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本当の話, お茶と抽選で当選した席: Toriesが重要な赤い壁評議会をどのように取ったか

本当の話, お茶と抽選で当選した席: Toriesが重要な赤い壁評議会をどのように取ったか
Historically a red wall redoubt, Newcastle-under-Lyme council has been Tory-led in recent years. Colin Drury speaks to those hoping the party’s latest success bodes well for the next general election

The barman at the stately Keele Hall looked on bored. He’d been told he wasn’t allowed to serve alcohol all day. “I don’t know why,” he shrugged. “Some people here look like they need a drink.”

Thus went the Newcastle-under-Lyme Borough council election count – a poll that was both as tight as you like and of a political importance that will now resonate all the way to Westminster.

“What happens in this room today is a barometer for the next two years,” said Mike Stubbs, leader of the Labour group, shortly before counting proceeded at 9.30am on Friday. “This could tell us how the next general election goes.”

Seven hours later – after tears, lots of tea and one seat decided by drawing lots – he had a verdict he probably didn’t want. The Tories had won it.

“We’re disappointed,” said Mr Stubbs. “This was our number one target in the West Midlands and we invested money and time into trying to win it. Our volunteers have worked so hard. But this suggests people are still to be convinced by the message we are putting out, and that is something we now need to put right over the next 24 数ヶ月。」

<p>Council leader Simon Tagg, センター, with councillors Joan Whieldon and Rupert Adcockp</p>

Council leader Simon Tagg, センター, with councillors Joan Whieldon and Rupert Adcock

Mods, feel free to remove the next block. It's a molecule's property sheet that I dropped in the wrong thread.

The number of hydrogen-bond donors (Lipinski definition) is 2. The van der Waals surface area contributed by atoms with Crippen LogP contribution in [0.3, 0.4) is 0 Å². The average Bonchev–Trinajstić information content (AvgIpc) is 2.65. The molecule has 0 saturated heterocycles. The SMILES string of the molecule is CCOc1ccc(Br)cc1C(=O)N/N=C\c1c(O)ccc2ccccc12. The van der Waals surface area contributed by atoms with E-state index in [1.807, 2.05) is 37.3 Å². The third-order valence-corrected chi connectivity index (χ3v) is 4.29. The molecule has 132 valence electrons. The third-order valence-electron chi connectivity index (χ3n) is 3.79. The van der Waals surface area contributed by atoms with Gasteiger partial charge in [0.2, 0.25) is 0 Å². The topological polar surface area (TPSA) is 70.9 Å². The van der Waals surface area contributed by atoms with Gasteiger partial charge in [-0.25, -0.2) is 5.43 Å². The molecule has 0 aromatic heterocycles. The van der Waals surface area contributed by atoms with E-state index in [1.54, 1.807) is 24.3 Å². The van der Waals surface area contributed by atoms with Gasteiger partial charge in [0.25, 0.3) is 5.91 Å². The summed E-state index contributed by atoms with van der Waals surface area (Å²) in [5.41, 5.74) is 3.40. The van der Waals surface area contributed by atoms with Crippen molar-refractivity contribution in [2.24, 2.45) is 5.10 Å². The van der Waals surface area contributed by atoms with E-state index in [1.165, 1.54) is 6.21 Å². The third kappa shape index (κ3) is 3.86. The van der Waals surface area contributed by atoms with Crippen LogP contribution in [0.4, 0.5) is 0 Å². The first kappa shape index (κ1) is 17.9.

Early headlines from this year’s local elections may have been dominated by Barnet and Wandsworth after Sir Kier Starmer’s party seized them from Tory control. But it is places like the rather less lionised Newcastle-under-Lyme where the country’s political future may have been truly foretold.

This Brexit-backing town – once best known for coal, cotton and brick manufacturing – is historically one of Labour’s strongest red wall redoubts. The party held the parliamentary constituency here for more than a century from 1918. Since the council was formed in 1974, it has been overwhelmingly red-led.

その後、, に 2017, the Tories seized leadership of the authority and have kept it since. Two years later they took the constituency too during Boris Johnson’s election landslide. Aaron Bell became the first blue MP here since 1880.

Which meant that the results of this small district authority – population 128,000 – were widely seen as an indicator of if Sir Keir Starmer is winning hearts and minds in his party’s old Northern and Midlands heartlands. He may not be, そうみたいです.

The fact the Tories not only maintained their previous majority of one but increased it to three suggests Labour continues to struggle in its former strong holds. 逆に, it subverts the national narrative that Partygate would swing these elections away from Mr Johnson.

“We’re delighted,” said Conservative leader Simon Tagg, all smiles. “We’ve spent the last four years working hard for people and I think that’s been recognised.”